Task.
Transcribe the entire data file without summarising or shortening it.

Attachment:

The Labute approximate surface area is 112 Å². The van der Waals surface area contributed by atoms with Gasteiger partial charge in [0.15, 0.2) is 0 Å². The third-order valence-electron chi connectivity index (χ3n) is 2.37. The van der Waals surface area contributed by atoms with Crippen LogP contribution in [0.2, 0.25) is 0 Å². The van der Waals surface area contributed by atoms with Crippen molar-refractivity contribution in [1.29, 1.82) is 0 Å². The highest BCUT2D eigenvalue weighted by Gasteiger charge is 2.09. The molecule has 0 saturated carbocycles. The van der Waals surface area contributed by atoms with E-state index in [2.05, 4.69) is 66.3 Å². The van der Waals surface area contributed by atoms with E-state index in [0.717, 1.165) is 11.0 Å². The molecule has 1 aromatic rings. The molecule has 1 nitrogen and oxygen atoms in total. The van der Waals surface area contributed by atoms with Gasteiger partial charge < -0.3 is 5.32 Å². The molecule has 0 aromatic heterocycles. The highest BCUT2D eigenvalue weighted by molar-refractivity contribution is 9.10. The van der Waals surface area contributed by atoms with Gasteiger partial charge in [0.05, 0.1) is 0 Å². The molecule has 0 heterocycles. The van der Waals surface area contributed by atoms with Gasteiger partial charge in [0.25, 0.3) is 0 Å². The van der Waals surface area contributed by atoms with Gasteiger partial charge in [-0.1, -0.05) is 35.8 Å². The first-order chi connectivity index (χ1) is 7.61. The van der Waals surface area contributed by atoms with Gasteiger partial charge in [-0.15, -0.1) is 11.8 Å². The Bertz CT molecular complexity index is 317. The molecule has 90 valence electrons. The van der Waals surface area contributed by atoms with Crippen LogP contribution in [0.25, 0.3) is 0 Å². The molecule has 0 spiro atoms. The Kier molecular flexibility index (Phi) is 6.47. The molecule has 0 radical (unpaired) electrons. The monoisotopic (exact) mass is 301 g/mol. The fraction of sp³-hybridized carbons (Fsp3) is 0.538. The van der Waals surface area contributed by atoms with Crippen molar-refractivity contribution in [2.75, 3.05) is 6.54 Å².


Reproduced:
The Labute approximate surface area is 112 Å². The van der Waals surface area contributed by atoms with Gasteiger partial charge in [0.15, 0.2) is 0 Å². The third-order valence-electron chi connectivity index (χ3n) is 2.37. The van der Waals surface area contributed by atoms with Crippen LogP contribution in [0.2, 0.25) is 0 Å². The van der Waals surface area contributed by atoms with Crippen molar-refractivity contribution in [1.29, 1.82) is 0 Å². The highest BCUT2D eigenvalue weighted by Gasteiger charge is 2.09. The molecule has 0 saturated carbocycles. The van der Waals surface area contributed by atoms with E-state index in [2.05, 4.69) is 66.3 Å². The van der Waals surface area contributed by atoms with E-state index in [0.717, 1.165) is 11.0 Å². The molecule has 1 aromatic rings. The molecule has 1 nitrogen and oxygen atoms in total. The van der Waals surface area contributed by atoms with Gasteiger partial charge < -0.3 is 5.32 Å². The molecule has 0 aromatic heterocycles. The highest BCUT2D eigenvalue weighted by molar-refractivity contribution is 9.10. The van der Waals surface area contributed by atoms with Gasteiger partial charge in [0.05, 0.1) is 0 Å². The molecule has 0 heterocycles. The van der Waals surface area contributed by atoms with Gasteiger partial charge in [0.25, 0.3) is 0 Å². The van der Waals surface area contributed by atoms with Gasteiger partial charge in [-0.1, -0.05) is 35.8 Å². The first-order chi connectivity index (χ1) is 7.61. The van der Waals surface area contributed by atoms with Gasteiger partial charge in [-0.15, -0.1) is 11.8 Å². The Bertz CT molecular complexity index is 317. The molecule has 90 valence electrons. The van der Waals surface area contributed by atoms with Crippen LogP contribution in [0.25, 0.3) is 0 Å². The molecule has 0 spiro atoms. The Kier molecular flexibility index (Phi) is 6.47. The molecule has 0 radical (unpaired) electrons. The monoisotopic (exact) mass is 301 g/mol. The fraction of sp³-hybridized carbons (Fsp3) is 0.538. The van der Waals surface area contributed by atoms with Crippen molar-refractivity contribution in [2.75, 3.05) is 6.54 Å².